How I was raised and how I raise my child
Today I feel tired and maybe I just want a bit of sympathy! Sleep has been hard to come by recently and it’s a little painful but I do have a sense of hope. I’m considering parenting styles and how they live within me – influenced by John Gottman’s model which categorises the approaches as dismissive, laissez faire and emotional coaching. Having experienced both the dismissive and the laissez faire in my own upbringing I have been inclined to walk something closer to a middle ground in my own parenting.
Simplicity and structure
This may sound odd but I remember actually envying friends who’s parents gave them chores, had set meal times and restrictions around screen time. I remember the feeling of home and care I sensed when my next door neighbours would set the able for 5pm tea (as we called it up north). I longed for a family like this so much so that sometimes I would lie to my best friend that these kind of limits applied in my house too. Instead of this there was an element of chaos and complacency that would whip back into passive aggression/aggression.
Even then I had a sense that boundaries appropriately enforced and in time would have prevented the terrifying outbursts and blame which worked its way down into my cells as shame – the accusation that I should have known what was expected of me without being told. I would in some ways try to fulfill this role, adopting Maria Von Trap as a fantasy persona, teaching myself to cook and even taking myself to church on a Sunday which was somewhat successful for me. I did find the care and sense of belonging I longed for in the kind people who formed the Durham Anglican community.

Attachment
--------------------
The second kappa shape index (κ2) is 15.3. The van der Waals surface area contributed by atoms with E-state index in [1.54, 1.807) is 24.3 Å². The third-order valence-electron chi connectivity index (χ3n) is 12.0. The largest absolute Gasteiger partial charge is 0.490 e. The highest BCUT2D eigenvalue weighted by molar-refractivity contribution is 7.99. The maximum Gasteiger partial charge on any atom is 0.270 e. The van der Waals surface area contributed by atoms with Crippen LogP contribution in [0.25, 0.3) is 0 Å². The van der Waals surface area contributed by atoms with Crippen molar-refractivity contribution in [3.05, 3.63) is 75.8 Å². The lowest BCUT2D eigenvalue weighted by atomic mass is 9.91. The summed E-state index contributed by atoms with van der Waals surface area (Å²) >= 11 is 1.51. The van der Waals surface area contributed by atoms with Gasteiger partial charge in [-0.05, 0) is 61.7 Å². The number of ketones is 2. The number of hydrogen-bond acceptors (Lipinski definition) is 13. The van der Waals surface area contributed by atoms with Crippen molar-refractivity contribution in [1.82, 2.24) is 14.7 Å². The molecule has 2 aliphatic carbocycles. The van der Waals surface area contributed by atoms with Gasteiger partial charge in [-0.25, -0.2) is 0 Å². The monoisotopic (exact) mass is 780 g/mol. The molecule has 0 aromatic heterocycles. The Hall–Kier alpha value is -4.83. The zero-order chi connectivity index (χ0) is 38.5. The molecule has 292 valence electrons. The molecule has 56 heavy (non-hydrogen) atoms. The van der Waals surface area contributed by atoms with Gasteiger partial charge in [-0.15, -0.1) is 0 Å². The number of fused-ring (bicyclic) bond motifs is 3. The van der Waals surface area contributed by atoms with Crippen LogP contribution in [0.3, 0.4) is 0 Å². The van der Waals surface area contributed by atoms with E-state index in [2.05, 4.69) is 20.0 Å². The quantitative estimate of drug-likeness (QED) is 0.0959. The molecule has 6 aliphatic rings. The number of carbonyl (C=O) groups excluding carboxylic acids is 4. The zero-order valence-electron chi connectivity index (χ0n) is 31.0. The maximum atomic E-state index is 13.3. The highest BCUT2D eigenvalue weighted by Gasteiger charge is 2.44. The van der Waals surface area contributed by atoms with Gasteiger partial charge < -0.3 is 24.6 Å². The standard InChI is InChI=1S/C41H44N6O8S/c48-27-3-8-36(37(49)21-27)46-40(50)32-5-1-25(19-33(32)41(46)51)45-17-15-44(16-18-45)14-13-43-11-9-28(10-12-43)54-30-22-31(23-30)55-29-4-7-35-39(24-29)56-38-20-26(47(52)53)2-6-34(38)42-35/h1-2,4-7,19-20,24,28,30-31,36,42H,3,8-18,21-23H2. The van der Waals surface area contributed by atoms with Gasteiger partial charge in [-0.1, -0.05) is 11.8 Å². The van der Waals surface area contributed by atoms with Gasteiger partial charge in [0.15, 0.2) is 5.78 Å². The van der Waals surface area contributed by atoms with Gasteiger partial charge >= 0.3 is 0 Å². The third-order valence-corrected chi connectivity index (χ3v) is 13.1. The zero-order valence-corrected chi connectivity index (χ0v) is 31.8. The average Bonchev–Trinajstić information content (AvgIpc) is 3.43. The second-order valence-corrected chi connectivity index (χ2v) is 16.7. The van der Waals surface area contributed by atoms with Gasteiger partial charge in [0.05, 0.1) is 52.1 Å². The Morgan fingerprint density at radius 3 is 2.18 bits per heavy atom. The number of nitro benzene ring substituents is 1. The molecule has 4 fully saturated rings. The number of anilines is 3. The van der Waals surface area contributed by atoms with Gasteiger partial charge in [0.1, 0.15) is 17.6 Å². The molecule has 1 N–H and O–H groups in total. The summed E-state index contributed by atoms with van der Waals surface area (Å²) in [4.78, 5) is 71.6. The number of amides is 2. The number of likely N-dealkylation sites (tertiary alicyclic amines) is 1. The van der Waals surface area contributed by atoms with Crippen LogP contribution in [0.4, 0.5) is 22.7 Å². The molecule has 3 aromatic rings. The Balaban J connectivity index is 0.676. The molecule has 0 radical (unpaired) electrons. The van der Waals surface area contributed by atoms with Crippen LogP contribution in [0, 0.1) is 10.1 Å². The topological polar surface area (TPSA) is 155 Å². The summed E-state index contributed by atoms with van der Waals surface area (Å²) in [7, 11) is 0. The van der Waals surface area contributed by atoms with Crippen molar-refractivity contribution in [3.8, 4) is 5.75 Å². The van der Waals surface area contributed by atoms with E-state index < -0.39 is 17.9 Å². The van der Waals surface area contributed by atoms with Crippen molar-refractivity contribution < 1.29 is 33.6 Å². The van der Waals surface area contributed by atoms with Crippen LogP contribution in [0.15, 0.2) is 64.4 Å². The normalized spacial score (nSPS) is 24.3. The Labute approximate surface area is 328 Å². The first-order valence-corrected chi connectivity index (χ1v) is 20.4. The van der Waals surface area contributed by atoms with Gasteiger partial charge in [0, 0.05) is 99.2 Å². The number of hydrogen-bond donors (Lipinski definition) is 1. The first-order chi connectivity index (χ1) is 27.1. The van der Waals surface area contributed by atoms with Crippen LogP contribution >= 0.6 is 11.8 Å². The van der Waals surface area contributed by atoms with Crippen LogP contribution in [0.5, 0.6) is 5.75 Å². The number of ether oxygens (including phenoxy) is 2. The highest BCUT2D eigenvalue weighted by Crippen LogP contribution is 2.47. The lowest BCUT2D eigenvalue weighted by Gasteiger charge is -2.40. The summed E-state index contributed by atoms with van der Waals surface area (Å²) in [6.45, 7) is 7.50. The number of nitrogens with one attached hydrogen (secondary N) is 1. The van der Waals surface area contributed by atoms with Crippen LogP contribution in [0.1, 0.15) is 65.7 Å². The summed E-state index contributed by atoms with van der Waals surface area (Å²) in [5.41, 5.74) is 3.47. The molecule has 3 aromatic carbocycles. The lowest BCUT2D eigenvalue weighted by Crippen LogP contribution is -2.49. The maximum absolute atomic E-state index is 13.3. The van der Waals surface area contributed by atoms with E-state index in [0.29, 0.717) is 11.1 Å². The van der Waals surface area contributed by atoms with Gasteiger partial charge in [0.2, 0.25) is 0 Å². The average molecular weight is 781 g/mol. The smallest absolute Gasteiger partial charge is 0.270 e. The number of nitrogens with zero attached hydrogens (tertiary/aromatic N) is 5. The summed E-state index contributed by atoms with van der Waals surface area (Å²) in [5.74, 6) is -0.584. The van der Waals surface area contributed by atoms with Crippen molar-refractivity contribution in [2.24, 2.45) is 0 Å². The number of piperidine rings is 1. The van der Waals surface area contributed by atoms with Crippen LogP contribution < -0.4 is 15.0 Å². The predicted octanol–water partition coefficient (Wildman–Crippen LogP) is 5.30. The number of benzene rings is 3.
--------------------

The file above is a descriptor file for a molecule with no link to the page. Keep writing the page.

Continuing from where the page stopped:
Boundaries which come from a place of care, from a sense of connection to the self and those close to us provide a sense of safety – I know that my needs are respected and your child has the sense that someone who knows more about the world than they do is looking out for them and protecting them. In my parenting journey I have maintained a sense of awareness of the powerlessness of children and so make decisions on my son’s behalf with an awareness of this. My intention also is to empower him to be able to make good choices, I notice the sense of pride he feels as he takes on more responsibilities and can contribute to the family/community.
Finding rituals and habits which support this so our sense of composure is not eroded by the weight of too many decisions.
Dismissive parenting is where we deny or minimise or children’s feelings. This was also unfortunately all too familiar in my own upbringing, the harsh sting of being told to “grow up” or that I was “ruining everyone’s day” by having a sad expression on my face. I wish I could pick up that younger version of me, hold her in my arms and tell her that her feelings count, that it’s ok, in fact healthy to feel sad or upset sometimes children who are raised like this tend to disassociate, because they are told their feelings aren’t valid they tend to find it difficult to trust themselves and withdraw to shield themselves from the pain. Perhaps because of my own experience I want to weep for these emotionally frozen children who might have turned into depressed adults. Warm them up with the language of feeling, help them to feel safe and like they matter, understand how to process and move through emotional states.
Under the backlog, the chill, there may be a lot still to feel and it can be excruciating. My tendency to numb has been the biggest challenge in my own parenting. Through feeling I have largely come back to life.